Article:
Students Awarded $530,000 At Intel Science Talent Search
$100,000 Top Scholarship Awarded to 18-Year-Old from Colorado
WASHINGTON, D.C., March 11, 2002 - Ten of the nation's brightest high school seniors received scholarships of up to $100,000 today at the Intel Science Talent Search (STS), America's oldest and most prestigious science competition. The Intel STS is often considered the "junior Nobel Prize."
Ryan Patterson, 18, of Central High School in Grand Junction, Colo., won first place and the $100,000 Intel Science Talent Search scholarship for his project, "The American Sign Language Translator," a glove that converts American Sign Language to written text on a portable display. Patterson's project is his latest invention in a lifelong interest in scientific research, especially in electricity and electronics. A mountain biker and a water sports enthusiast, Patterson will continue developing electronic devices that help improve people's lives.
Jacob Licht, 17, of William Hall High School in West Hartford, Conn., won the second place prize of a $75,000 scholarship for his mathematics project, "Rainbow Ramsey Theory: Rainbow Arithmetic Progressions and Anti-Ramsey Results." Ramsey's theory states that patterns must exist within disorder by looking for monochromatic sets. Licht has made several original contributions in a new multicolor variant, Rainbow Ramsey theory. Licht enjoys basketball, weight lifting and magic tournaments.
Emily Riehl, 17, of University High School in Bloomington, Ill., won the third place $50,000 scholarship for her mathematics project expanding on geometric objects named for the French mathematician Jacques Tits. The project is titled "On the Properties of Tits Graphs." Emily is a violist and a varsity cross country runner. She also enjoys solving puzzles and playing ultimate Frisbee.
"We honor these innovators who defy the national trend by excelling in science and math," said Intel CEO Craig Barrett. "As these students complete their education and move into the workforce, they will play a significant role in curing diseases, protecting the environment and developing breakthrough computer technologies."
Rounding out the top 10 winners:
- Fourth place: A $25,000 scholarship was awarded to Kirsten Frieda, 17, of Westlake High School in Austin, Texas. Frieda's chemistry project is titled "Molecular Interactions During Collision Approach."
- Fifth place: A $25,000 scholarship was awarded to Marc Burrell, 17, of Nicolet High School in Glendale, Wis. Burrell's project in environmental science is titled "Phytoextraction of Lead from Contaminated Soils Using Triticum asetivum: Effects of Chelate Application Time and Soil Acidification."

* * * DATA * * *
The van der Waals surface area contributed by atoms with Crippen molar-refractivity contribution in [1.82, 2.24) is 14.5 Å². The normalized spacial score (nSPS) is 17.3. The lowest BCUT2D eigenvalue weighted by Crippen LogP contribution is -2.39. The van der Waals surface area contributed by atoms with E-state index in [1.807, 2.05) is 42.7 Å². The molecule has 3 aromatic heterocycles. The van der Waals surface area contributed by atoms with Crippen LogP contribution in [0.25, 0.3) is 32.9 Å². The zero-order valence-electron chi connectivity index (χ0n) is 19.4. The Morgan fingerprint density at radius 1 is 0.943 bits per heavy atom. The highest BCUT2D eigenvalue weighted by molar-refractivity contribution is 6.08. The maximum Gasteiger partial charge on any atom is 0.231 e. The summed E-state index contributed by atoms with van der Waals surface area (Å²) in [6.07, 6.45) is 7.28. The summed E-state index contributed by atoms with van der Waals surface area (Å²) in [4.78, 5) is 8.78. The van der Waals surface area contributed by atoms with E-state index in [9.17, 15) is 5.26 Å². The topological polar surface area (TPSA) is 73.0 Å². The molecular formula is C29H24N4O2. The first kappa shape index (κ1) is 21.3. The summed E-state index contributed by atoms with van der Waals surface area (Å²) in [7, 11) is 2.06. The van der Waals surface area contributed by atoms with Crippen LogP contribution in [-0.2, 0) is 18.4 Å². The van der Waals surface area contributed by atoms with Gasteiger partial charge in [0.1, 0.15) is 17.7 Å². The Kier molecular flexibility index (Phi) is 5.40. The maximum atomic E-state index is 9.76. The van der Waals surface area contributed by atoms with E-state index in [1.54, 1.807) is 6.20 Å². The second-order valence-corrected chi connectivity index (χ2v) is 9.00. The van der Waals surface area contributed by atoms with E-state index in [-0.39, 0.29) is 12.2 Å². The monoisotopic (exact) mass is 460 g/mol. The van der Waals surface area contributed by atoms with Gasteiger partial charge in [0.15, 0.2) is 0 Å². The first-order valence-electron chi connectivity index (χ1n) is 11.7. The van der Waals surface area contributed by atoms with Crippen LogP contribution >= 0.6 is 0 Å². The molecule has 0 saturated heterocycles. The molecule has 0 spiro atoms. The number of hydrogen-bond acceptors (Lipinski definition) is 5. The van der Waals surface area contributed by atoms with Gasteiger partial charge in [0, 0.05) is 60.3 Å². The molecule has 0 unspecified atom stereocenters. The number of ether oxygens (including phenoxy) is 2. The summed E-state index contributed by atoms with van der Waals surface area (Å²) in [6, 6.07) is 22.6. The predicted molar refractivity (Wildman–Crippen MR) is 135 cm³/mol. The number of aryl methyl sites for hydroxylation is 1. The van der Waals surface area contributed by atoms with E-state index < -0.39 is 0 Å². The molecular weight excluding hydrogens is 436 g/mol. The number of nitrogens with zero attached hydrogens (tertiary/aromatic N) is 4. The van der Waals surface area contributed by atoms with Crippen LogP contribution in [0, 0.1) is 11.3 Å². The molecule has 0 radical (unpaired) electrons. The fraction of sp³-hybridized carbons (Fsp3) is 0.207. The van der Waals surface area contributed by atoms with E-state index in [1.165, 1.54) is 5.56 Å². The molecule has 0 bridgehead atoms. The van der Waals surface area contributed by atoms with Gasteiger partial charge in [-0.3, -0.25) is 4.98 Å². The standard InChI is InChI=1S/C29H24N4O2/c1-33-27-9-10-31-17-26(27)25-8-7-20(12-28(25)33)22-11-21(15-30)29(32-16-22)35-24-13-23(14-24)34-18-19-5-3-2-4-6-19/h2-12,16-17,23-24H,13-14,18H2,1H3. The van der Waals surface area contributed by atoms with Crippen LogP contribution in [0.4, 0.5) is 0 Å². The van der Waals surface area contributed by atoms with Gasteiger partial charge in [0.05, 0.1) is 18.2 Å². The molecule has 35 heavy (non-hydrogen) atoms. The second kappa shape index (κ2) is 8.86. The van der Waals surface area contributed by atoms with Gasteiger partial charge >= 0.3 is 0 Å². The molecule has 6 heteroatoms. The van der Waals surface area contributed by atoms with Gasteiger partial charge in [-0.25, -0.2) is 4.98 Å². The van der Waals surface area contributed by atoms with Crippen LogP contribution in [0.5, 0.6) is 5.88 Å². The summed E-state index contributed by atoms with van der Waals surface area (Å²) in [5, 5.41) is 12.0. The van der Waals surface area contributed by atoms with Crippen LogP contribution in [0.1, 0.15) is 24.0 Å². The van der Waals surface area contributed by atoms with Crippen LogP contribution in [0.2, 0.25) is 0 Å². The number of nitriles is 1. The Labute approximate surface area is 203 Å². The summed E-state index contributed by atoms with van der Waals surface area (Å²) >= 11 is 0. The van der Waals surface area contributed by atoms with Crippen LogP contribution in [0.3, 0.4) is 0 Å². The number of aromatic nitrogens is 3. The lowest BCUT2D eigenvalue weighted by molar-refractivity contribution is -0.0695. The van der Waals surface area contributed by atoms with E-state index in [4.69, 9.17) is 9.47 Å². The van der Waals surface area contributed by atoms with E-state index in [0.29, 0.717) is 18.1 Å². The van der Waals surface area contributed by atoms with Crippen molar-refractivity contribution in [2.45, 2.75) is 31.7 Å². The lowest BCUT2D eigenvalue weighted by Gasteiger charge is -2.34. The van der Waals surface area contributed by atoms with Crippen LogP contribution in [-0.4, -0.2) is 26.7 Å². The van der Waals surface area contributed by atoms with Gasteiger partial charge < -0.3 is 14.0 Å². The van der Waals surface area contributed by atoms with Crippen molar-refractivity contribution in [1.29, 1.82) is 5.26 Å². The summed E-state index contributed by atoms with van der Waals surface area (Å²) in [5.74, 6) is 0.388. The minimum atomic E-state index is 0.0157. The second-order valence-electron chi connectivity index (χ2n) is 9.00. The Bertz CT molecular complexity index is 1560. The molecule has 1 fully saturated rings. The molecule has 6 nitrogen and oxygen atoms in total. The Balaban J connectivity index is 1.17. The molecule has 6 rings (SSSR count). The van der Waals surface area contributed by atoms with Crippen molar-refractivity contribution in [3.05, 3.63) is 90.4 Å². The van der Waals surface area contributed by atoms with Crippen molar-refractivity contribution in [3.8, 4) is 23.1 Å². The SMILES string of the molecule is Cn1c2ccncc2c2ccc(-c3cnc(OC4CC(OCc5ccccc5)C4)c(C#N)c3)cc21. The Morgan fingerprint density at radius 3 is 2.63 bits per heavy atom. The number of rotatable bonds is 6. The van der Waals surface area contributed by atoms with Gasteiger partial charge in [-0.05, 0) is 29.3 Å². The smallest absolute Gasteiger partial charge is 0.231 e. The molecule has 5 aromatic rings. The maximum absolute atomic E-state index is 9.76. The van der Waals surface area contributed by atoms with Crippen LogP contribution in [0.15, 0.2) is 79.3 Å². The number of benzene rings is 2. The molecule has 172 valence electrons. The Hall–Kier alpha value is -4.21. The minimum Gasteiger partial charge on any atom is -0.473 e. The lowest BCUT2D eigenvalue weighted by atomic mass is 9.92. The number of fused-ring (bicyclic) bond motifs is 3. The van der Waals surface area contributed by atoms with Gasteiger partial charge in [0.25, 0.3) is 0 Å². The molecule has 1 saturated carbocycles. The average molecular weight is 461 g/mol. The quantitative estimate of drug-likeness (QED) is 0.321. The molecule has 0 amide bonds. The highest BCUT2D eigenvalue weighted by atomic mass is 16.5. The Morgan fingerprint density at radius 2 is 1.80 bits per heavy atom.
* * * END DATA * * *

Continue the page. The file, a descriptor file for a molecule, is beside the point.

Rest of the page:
- Sixth place: A $25,000 scholarship was awarded to Nikita Rozenblyum, 17, of Stuyvesant High School in New York, N.Y.. Rozenblyum's math project is titled "Nullhomotopic Knots in Real Projective Space."
- Seventh place: A $20,000 scholarship was awarded to Beckett Sterner, 17, of University of Chicago Laboratory School in Chicago. Sterner's physics project is titled "Probability Distribution of the Density of Self-avoiding Walks."
- Eighth place: A $20,000 scholarship was awarded to Brandon Palmen, 18, of Mayo High School in Rochester, Minn. Palmen's project on biochemistry is titled "Engineering Tropism of Edmonston B Measles Vaccine Virus to Target and Destroy Melanoma Cells."
- Ninth place: A $20,000 scholarship was awarded to Vivek Venkatachalam, 18, of Gov. Livingston High School in Berkeley Heights, N.J. His physics project is titled "Analysis of the Omega Diagram for Cosmic Microwave Background Anisotropy and Type Ia Supernovae."
- Tenth place: A $20,000 scholarship was awarded to Jessica Stahl, 17, of South Side High School in Rockville Centre, N.Y. Stahl's behavior and social sciences project is titled "Development of a Movement Analysis Instrument and its Application to Test the Effect of Different Music Styles on Freedom of Body Movement."
The remaining 30 finalists will each receive a $5,000 scholarship and all students will receive a high-performance computer.
Intel STS winners were selected based on their research ability, scientific originality, creative thinking and ability to apply science to the world around them. Overseeing the judging process was Dr. Andrew Yeager, director of Stem Cell Transplantation at the University of Pittsburgh Medical Center.
"The competition gives students the opportunity to share experiences and form bonds with fellow scientists that will be pivotal throughout their careers," Yeager said.
Science Service, a nonprofit organization with a mission to advance the understanding and appreciation of science through publications and educational programs, has administered the program since its inception in 1942. Over the years, STS has recognized more than 2,000 finalists with scholarships and awards. For more information, visit www.sciserv.org.
Intel's sponsorship of the Science Talent Search is part of the Intel® Innovation in Education initiative to prepare today's teachers and students for tomorrow's demands. Intel and the Intel Foundation contribute $120 million annually toward the improvement of science and math education worldwide. For more information, visit www.intel.com/education.
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WINNING HAND -- Ryan Patterson, 18, of Grand Junction, Colo. won the Intel Science Talent Search $100,000 top prize March 11, 2002 in Washington, D.C. Ryan's winning entry was a glove that converts American Sign Language to written text. Ryan hopes to continue developing electronic devices that improve people's lives.
Jacob Licht, 17, of West Hartford Conn, win's 2nd place award of $75,000 at the Intel Science Talent Search.
Third place winner in the Intel Science Talent Search, Emily Riehl, 17, of Bloomington, Ill. won the $50,000 scholarship.